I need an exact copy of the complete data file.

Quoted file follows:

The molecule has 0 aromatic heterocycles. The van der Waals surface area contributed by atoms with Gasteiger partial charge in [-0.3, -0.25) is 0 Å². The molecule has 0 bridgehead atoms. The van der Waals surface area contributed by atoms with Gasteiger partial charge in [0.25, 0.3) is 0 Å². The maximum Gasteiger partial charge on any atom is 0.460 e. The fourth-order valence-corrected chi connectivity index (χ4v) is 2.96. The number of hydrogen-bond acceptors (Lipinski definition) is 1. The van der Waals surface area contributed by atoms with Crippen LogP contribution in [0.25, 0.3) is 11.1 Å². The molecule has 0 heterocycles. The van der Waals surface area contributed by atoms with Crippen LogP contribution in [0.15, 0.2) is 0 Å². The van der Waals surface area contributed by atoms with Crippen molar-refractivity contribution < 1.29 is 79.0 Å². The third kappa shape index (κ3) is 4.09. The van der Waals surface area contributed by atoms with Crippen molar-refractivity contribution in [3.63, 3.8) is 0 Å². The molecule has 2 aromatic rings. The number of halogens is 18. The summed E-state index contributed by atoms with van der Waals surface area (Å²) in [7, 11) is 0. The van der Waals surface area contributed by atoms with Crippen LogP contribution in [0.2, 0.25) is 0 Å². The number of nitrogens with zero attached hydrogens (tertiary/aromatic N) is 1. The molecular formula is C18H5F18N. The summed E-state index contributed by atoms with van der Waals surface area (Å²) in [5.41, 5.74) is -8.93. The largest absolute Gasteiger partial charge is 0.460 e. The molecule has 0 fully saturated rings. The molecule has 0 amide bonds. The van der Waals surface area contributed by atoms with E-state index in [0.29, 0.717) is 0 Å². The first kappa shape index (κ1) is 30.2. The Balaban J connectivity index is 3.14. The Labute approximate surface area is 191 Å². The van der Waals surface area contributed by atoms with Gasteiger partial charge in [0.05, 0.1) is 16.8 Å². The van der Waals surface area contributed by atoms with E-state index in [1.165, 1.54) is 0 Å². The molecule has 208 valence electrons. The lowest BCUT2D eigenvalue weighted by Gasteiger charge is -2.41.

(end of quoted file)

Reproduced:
The molecule has 0 aromatic heterocycles. The van der Waals surface area contributed by atoms with Gasteiger partial charge in [-0.3, -0.25) is 0 Å². The molecule has 0 bridgehead atoms. The van der Waals surface area contributed by atoms with Gasteiger partial charge in [0.25, 0.3) is 0 Å². The maximum Gasteiger partial charge on any atom is 0.460 e. The fourth-order valence-corrected chi connectivity index (χ4v) is 2.96. The number of hydrogen-bond acceptors (Lipinski definition) is 1. The van der Waals surface area contributed by atoms with Crippen LogP contribution in [0.25, 0.3) is 11.1 Å². The molecule has 0 heterocycles. The van der Waals surface area contributed by atoms with Crippen LogP contribution in [0.15, 0.2) is 0 Å². The van der Waals surface area contributed by atoms with Crippen molar-refractivity contribution < 1.29 is 79.0 Å². The third kappa shape index (κ3) is 4.09. The van der Waals surface area contributed by atoms with Crippen molar-refractivity contribution in [3.63, 3.8) is 0 Å². The molecule has 2 aromatic rings. The number of halogens is 18. The summed E-state index contributed by atoms with van der Waals surface area (Å²) in [7, 11) is 0. The van der Waals surface area contributed by atoms with Crippen LogP contribution in [0.2, 0.25) is 0 Å². The number of nitrogens with zero attached hydrogens (tertiary/aromatic N) is 1. The molecular formula is C18H5F18N. The summed E-state index contributed by atoms with van der Waals surface area (Å²) in [5.41, 5.74) is -8.93. The largest absolute Gasteiger partial charge is 0.460 e. The molecule has 0 fully saturated rings. The molecule has 0 amide bonds. The van der Waals surface area contributed by atoms with E-state index in [0.29, 0.717) is 0 Å². The first kappa shape index (κ1) is 30.2. The Balaban J connectivity index is 3.14. The Labute approximate surface area is 191 Å². The van der Waals surface area contributed by atoms with Gasteiger partial charge in [0.05, 0.1) is 16.8 Å². The van der Waals surface area contributed by atoms with E-state index in [1.165, 1.54) is 0 Å². The molecule has 208 valence electrons. The lowest BCUT2D eigenvalue weighted by Gasteiger charge is -2.41.